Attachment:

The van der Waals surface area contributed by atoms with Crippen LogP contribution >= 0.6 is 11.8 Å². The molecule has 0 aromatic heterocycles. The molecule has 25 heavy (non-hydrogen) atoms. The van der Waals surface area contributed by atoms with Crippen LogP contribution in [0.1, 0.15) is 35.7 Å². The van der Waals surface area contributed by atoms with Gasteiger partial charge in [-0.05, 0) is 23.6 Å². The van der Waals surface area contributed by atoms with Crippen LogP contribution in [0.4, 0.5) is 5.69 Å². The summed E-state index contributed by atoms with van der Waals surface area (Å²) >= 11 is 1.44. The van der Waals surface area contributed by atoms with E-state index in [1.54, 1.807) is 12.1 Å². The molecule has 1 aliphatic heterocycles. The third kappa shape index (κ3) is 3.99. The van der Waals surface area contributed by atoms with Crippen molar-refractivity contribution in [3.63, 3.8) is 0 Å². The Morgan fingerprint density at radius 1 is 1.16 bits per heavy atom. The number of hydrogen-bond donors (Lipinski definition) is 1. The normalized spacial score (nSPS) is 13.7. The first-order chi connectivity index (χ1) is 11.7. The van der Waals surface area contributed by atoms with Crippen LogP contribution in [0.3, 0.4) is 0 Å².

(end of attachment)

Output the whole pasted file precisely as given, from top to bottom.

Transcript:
The van der Waals surface area contributed by atoms with Crippen LogP contribution >= 0.6 is 11.8 Å². The molecule has 0 aromatic heterocycles. The molecule has 25 heavy (non-hydrogen) atoms. The van der Waals surface area contributed by atoms with Crippen LogP contribution in [0.1, 0.15) is 35.7 Å². The van der Waals surface area contributed by atoms with Gasteiger partial charge in [-0.05, 0) is 23.6 Å². The van der Waals surface area contributed by atoms with Crippen LogP contribution in [0.4, 0.5) is 5.69 Å². The summed E-state index contributed by atoms with van der Waals surface area (Å²) >= 11 is 1.44. The van der Waals surface area contributed by atoms with E-state index in [1.54, 1.807) is 12.1 Å². The molecule has 1 aliphatic heterocycles. The third kappa shape index (κ3) is 3.99. The van der Waals surface area contributed by atoms with Crippen molar-refractivity contribution in [3.63, 3.8) is 0 Å². The Morgan fingerprint density at radius 1 is 1.16 bits per heavy atom. The number of hydrogen-bond donors (Lipinski definition) is 1. The normalized spacial score (nSPS) is 13.7. The first-order chi connectivity index (χ1) is 11.7. The van der Waals surface area contributed by atoms with Crippen LogP contribution in [0.3, 0.4) is 0 Å².